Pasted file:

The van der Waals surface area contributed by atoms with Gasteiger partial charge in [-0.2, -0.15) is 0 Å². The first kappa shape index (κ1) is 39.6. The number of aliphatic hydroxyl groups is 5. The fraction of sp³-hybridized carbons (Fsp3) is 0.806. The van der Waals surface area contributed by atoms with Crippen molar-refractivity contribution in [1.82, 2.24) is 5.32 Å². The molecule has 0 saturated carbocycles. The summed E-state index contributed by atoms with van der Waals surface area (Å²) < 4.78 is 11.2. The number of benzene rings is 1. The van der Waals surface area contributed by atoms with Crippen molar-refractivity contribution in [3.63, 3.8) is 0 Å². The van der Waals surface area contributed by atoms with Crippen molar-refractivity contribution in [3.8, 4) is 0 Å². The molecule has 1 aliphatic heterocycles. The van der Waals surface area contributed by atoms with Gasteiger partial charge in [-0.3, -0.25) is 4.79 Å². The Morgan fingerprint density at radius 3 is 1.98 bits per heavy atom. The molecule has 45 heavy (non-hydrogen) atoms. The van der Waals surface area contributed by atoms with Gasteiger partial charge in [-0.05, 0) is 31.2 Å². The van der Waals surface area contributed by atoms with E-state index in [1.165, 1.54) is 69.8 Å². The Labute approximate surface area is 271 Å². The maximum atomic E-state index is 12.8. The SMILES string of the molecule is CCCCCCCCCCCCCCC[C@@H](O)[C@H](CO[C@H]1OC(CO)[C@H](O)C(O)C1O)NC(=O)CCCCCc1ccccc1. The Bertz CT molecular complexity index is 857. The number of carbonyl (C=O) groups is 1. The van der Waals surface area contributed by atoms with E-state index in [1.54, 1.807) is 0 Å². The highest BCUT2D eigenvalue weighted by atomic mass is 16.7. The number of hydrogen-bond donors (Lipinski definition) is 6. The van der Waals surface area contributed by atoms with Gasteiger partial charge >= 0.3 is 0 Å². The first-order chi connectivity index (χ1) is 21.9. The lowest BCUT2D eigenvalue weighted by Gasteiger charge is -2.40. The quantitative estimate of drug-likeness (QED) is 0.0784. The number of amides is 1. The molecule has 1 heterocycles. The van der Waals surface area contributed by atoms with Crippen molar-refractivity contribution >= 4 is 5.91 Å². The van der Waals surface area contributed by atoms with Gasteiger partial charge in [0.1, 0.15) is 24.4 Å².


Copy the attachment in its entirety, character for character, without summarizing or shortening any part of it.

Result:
The van der Waals surface area contributed by atoms with Gasteiger partial charge in [-0.2, -0.15) is 0 Å². The first kappa shape index (κ1) is 39.6. The number of aliphatic hydroxyl groups is 5. The fraction of sp³-hybridized carbons (Fsp3) is 0.806. The van der Waals surface area contributed by atoms with Crippen molar-refractivity contribution in [1.82, 2.24) is 5.32 Å². The molecule has 0 saturated carbocycles. The summed E-state index contributed by atoms with van der Waals surface area (Å²) < 4.78 is 11.2. The number of benzene rings is 1. The van der Waals surface area contributed by atoms with Crippen molar-refractivity contribution in [3.63, 3.8) is 0 Å². The van der Waals surface area contributed by atoms with Crippen molar-refractivity contribution in [3.8, 4) is 0 Å². The molecule has 1 aliphatic heterocycles. The van der Waals surface area contributed by atoms with Gasteiger partial charge in [-0.3, -0.25) is 4.79 Å². The Morgan fingerprint density at radius 3 is 1.98 bits per heavy atom. The molecule has 45 heavy (non-hydrogen) atoms. The van der Waals surface area contributed by atoms with Gasteiger partial charge in [-0.05, 0) is 31.2 Å². The van der Waals surface area contributed by atoms with E-state index in [1.165, 1.54) is 69.8 Å². The Labute approximate surface area is 271 Å². The maximum atomic E-state index is 12.8. The SMILES string of the molecule is CCCCCCCCCCCCCCC[C@@H](O)[C@H](CO[C@H]1OC(CO)[C@H](O)C(O)C1O)NC(=O)CCCCCc1ccccc1. The Bertz CT molecular complexity index is 857. The number of carbonyl (C=O) groups is 1. The van der Waals surface area contributed by atoms with E-state index in [1.54, 1.807) is 0 Å². The highest BCUT2D eigenvalue weighted by atomic mass is 16.7. The number of hydrogen-bond donors (Lipinski definition) is 6. The van der Waals surface area contributed by atoms with Gasteiger partial charge >= 0.3 is 0 Å². The first-order chi connectivity index (χ1) is 21.9. The lowest BCUT2D eigenvalue weighted by Gasteiger charge is -2.40. The quantitative estimate of drug-likeness (QED) is 0.0784. The number of amides is 1. The molecule has 1 heterocycles. The van der Waals surface area contributed by atoms with Crippen molar-refractivity contribution >= 4 is 5.91 Å². The van der Waals surface area contributed by atoms with Gasteiger partial charge in [0.1, 0.15) is 24.4 Å².